Benefit of Natural Learning #10: Book-Loving Kids!

I discovered yet another benefit of natural, home-based learning last month:

My daughter asked for BOOKS for Christmas!

(I couldn’t get her to keep her eyes open for the camera flash. That’s okay–we’ll save those peepers for reading, I guess, LOL!)

That’s right–while everyone else was rushing to the toy stores, looking for animatronic hamsters or computerized dinosaurs, I was calling up a small, independent publisher in Jackson Hole, Wyoming, requesting their entire series of Native American children’s novels!

It all began when I bought this book for our in-home history studies: Naya Nuki

Naya Nuki is the (partly fictionalized) account of Sacajawea’s actual childhood friend; a girl who–like Sacajawea–was kidnapped and sold into slavery. But unlike Sacajawea (who remained in capitivity long enough to bare her captor’s children and to help guide the Lewis and Clark expedition), little Naya Nuki escaped!

This precious book chronicles the 1,000+ mile journey of Naya Nuki towards her home. After reading Naya Nuki, Prima loved it so much that she begged for another. So I bought Doe Sia (because our library doesn’t have any of these books on their shelves–boo!):

Doe Sia is the true (also partially fictionalized, to help fill in the blanks) story of a Native American girl who helped guide and protect a group of white settlers in their journey across the prairie.

After reading this book, my daughter said “Are there any more books like this?” I visited the publisher’s web site, and sure enough–there’s an entire series!

But our library didn’t have any. Neither did local bookstores. Prima was crushed.

When Christmastime came around, Prima’s constant refrain was, “All I want for Christmas is a set of books like Naya Nuki!” So we contacted Grandview Publishing in Jackson Wyoming, who not only shipped the entire series to our home before Christmas, but who also included a delightful book on CD, and a poster of the artwork from Naya Nuki!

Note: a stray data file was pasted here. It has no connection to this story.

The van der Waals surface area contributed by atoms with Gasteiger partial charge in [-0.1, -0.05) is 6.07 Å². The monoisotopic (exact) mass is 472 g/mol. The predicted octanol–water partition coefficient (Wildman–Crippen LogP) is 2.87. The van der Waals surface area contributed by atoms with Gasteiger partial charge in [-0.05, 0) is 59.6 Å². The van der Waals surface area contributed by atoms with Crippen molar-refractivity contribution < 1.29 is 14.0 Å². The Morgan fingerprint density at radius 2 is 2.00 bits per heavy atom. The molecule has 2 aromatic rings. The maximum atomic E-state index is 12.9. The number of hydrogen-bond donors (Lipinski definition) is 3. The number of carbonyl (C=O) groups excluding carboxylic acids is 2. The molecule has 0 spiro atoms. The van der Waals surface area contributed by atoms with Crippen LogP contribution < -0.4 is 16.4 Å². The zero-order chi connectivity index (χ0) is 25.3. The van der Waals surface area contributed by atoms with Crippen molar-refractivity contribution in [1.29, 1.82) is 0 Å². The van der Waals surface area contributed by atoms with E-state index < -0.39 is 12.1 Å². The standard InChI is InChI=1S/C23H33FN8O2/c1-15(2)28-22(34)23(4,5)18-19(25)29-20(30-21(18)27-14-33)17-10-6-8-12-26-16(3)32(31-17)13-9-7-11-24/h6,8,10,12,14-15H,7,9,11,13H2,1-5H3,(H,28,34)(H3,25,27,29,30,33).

If your children do not yet love history, I encourage you to check out these books, which are very entertaining and educational, and help history come alive in the hearts and minds of young children (whereas history textbooks only fill them with lifeless dates, dry facts, and summarized events).

6 responses to “Benefit of Natural Learning #10: Book-Loving Kids!

  1. And there I was letting my kid open his animatronic dinosaur in your house for Christmas *blush.* Ah well, I will try to do better next year. I used to be good about getting them all books, and I really need to get back on the book wagon.

    • Don’t worry, Ice Cream–you also saw all the “My Little Ponies” and animatronic dogs in my cart! I was just thrilled to be able to add “Books” to the list–finally!

    • Thanks for chiming in, Jill! Your comment led me to your fabulous blog, which I can already tell is going to be a very helpful resource to us in our history studies–keep up the good work! 🙂

  2. Thanks for the link where to find the rest of his books. We are reading two of them this year for our Native American block and if my daughter likes them I now know where to find the rest them.

  3. It is not enough to like the books due to their literary qualities. Americans do not know enough about American Indians. Most of what we “know” was material created by people who are not themselves American Indian.

    Instead of the books in this series, read Louise Erdrich’s three works of historical fiction for children of this age. Start with BIRCHBARK HOUSE, and then go to GAME OF SILENCE and then, PORCUPINE YEAR. Erdrich is Ojibwe.

    Read books by Native writers, like Cynthia Leitich Smith (she’s Muscogee Creek). Pick up a copy of INDIAN SHOES. Set in Chicago, it is a set of short stories about a Native family in Chicago. Along the way, you learn about why there’s an urban Indian population in Chicago.

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